January 3, 2009

Natural Substance Could Give Prostate Relief

People with prostate cancer could find relief from a natural substance found in cough medicine.

Researchers found that noscapine, known as a non-addictive derivative of opium, actually decreased tumor growth in mice by 60 percent.

The research was published in the journal Anticancer Research.

The American Cancer Society reports that one man in six will get prostate cancer during his lifetime.

Dr. Israel Barken, of The Prostate Cancer Research and Education Foundation, La Mesa, California, and colleagues examined the effect of noscapine in 20 mice inoculated with human prostate cancer cells.

During the 56 day study, one group of 10 animals was orally given noscapine diluted in water and the other group was given plain water.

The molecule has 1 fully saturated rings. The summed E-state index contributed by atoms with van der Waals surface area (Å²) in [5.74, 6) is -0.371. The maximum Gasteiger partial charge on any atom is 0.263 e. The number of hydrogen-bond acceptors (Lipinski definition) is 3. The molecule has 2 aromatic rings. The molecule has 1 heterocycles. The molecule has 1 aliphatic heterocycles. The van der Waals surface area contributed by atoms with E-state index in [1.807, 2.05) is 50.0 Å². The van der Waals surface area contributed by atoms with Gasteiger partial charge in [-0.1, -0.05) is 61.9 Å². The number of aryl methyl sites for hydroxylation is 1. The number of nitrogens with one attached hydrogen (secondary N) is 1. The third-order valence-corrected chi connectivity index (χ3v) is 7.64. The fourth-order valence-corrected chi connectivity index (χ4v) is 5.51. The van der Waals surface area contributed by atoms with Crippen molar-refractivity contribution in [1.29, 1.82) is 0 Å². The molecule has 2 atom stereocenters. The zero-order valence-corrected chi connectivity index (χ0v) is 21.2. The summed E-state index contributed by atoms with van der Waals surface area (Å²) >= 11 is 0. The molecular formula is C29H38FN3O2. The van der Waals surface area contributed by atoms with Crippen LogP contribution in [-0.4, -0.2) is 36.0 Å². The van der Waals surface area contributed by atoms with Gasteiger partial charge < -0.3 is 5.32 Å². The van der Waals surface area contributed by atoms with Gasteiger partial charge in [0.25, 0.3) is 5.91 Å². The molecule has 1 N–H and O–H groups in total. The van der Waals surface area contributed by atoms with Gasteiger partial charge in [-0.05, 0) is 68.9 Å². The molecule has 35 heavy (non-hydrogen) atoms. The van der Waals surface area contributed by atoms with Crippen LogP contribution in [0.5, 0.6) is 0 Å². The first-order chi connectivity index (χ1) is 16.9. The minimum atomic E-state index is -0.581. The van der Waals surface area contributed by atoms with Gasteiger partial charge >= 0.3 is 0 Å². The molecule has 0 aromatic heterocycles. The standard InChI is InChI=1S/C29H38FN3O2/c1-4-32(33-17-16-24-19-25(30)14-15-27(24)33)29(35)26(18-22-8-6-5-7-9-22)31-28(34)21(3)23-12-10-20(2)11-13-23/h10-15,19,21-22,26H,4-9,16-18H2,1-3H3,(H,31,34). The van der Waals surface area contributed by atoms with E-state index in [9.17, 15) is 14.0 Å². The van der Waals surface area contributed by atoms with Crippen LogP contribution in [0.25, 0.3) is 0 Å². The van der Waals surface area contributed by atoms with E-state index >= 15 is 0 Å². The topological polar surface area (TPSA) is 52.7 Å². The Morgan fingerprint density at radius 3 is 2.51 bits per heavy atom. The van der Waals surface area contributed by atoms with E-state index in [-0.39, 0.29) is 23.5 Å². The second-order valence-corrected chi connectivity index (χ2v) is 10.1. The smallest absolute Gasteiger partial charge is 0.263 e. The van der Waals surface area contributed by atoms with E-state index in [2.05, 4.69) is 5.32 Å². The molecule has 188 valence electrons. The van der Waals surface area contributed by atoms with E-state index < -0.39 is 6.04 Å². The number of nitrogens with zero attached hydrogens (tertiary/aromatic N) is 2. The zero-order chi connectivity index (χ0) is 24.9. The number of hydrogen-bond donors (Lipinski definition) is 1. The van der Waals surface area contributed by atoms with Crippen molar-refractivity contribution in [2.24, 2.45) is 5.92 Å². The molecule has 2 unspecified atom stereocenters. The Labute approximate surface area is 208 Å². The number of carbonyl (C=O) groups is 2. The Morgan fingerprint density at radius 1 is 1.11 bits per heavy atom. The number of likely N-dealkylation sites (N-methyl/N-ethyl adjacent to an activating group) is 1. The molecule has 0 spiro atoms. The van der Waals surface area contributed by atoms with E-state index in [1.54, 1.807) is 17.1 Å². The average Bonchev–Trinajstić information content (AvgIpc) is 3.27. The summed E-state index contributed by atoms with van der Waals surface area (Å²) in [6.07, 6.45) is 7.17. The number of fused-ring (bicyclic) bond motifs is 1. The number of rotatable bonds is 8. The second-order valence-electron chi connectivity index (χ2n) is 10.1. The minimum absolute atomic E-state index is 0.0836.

Researchers found tumors from the noscapine-fed animals weighed significantly less than the tumors from the animals fed plain water (0.42 grams versus 0.97 grams).

They found prostate cancer spread less in the noscapine group compared with the control group.

Researchers suggest that noscapine "may be a potential therapeutic agent for safe and efficacious treatment of prostate cancer in humans and a desirable alternative to currently used therapeutic agents that have serious side effects."


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